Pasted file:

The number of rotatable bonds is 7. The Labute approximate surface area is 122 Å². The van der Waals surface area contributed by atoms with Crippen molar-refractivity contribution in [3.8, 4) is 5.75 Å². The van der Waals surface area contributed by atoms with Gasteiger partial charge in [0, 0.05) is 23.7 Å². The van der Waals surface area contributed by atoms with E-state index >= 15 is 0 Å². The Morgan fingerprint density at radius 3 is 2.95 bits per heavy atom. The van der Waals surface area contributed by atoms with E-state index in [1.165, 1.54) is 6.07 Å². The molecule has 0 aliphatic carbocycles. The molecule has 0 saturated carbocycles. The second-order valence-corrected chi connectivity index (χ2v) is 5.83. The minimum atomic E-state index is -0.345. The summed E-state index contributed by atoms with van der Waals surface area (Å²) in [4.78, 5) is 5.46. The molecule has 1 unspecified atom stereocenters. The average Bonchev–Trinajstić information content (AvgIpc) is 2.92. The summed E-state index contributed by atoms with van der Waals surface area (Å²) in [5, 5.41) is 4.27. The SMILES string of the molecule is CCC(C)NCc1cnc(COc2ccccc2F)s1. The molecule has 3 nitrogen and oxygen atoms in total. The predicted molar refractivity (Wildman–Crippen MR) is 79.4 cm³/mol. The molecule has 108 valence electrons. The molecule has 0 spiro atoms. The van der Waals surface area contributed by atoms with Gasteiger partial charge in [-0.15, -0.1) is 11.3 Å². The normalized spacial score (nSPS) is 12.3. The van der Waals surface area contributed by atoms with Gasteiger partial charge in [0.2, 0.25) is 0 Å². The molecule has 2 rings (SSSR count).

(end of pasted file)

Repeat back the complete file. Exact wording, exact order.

The number of rotatable bonds is 7. The Labute approximate surface area is 122 Å². The van der Waals surface area contributed by atoms with Crippen molar-refractivity contribution in [3.8, 4) is 5.75 Å². The van der Waals surface area contributed by atoms with Gasteiger partial charge in [0, 0.05) is 23.7 Å². The van der Waals surface area contributed by atoms with E-state index >= 15 is 0 Å². The Morgan fingerprint density at radius 3 is 2.95 bits per heavy atom. The van der Waals surface area contributed by atoms with E-state index in [1.165, 1.54) is 6.07 Å². The molecule has 0 aliphatic carbocycles. The molecule has 0 saturated carbocycles. The second-order valence-corrected chi connectivity index (χ2v) is 5.83. The minimum atomic E-state index is -0.345. The summed E-state index contributed by atoms with van der Waals surface area (Å²) in [4.78, 5) is 5.46. The molecule has 1 unspecified atom stereocenters. The average Bonchev–Trinajstić information content (AvgIpc) is 2.92. The summed E-state index contributed by atoms with van der Waals surface area (Å²) in [5, 5.41) is 4.27. The SMILES string of the molecule is CCC(C)NCc1cnc(COc2ccccc2F)s1. The molecule has 3 nitrogen and oxygen atoms in total. The predicted molar refractivity (Wildman–Crippen MR) is 79.4 cm³/mol. The molecule has 108 valence electrons. The molecule has 0 spiro atoms. The van der Waals surface area contributed by atoms with Gasteiger partial charge in [-0.15, -0.1) is 11.3 Å². The normalized spacial score (nSPS) is 12.3. The van der Waals surface area contributed by atoms with Gasteiger partial charge in [0.2, 0.25) is 0 Å². The molecule has 2 rings (SSSR count).